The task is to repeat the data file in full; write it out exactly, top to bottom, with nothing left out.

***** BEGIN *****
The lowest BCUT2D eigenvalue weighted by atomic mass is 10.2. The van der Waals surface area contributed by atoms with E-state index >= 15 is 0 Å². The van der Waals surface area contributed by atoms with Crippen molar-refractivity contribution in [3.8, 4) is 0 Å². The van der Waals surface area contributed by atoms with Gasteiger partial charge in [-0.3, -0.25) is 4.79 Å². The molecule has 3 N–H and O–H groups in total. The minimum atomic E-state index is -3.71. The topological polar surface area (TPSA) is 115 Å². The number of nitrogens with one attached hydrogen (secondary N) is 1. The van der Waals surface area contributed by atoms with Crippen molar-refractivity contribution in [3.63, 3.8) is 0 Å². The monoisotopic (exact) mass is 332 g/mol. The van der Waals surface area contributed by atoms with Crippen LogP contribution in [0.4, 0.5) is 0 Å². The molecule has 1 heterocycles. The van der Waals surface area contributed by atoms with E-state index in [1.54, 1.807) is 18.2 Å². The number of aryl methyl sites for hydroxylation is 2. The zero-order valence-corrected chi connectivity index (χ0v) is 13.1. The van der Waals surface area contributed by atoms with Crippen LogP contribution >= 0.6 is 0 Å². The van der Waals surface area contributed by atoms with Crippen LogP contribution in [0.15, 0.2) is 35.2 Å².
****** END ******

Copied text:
The lowest BCUT2D eigenvalue weighted by atomic mass is 10.2. The van der Waals surface area contributed by atoms with E-state index >= 15 is 0 Å². The van der Waals surface area contributed by atoms with Crippen molar-refractivity contribution in [3.8, 4) is 0 Å². The van der Waals surface area contributed by atoms with Gasteiger partial charge in [-0.3, -0.25) is 4.79 Å². The molecule has 3 N–H and O–H groups in total. The minimum atomic E-state index is -3.71. The topological polar surface area (TPSA) is 115 Å². The number of nitrogens with one attached hydrogen (secondary N) is 1. The van der Waals surface area contributed by atoms with Crippen molar-refractivity contribution in [3.63, 3.8) is 0 Å². The monoisotopic (exact) mass is 332 g/mol. The van der Waals surface area contributed by atoms with Crippen LogP contribution in [0.4, 0.5) is 0 Å². The molecule has 1 heterocycles. The van der Waals surface area contributed by atoms with E-state index in [1.54, 1.807) is 18.2 Å². The number of aryl methyl sites for hydroxylation is 2. The zero-order valence-corrected chi connectivity index (χ0v) is 13.1. The van der Waals surface area contributed by atoms with Crippen LogP contribution >= 0.6 is 0 Å². The van der Waals surface area contributed by atoms with Crippen LogP contribution in [0.15, 0.2) is 35.2 Å².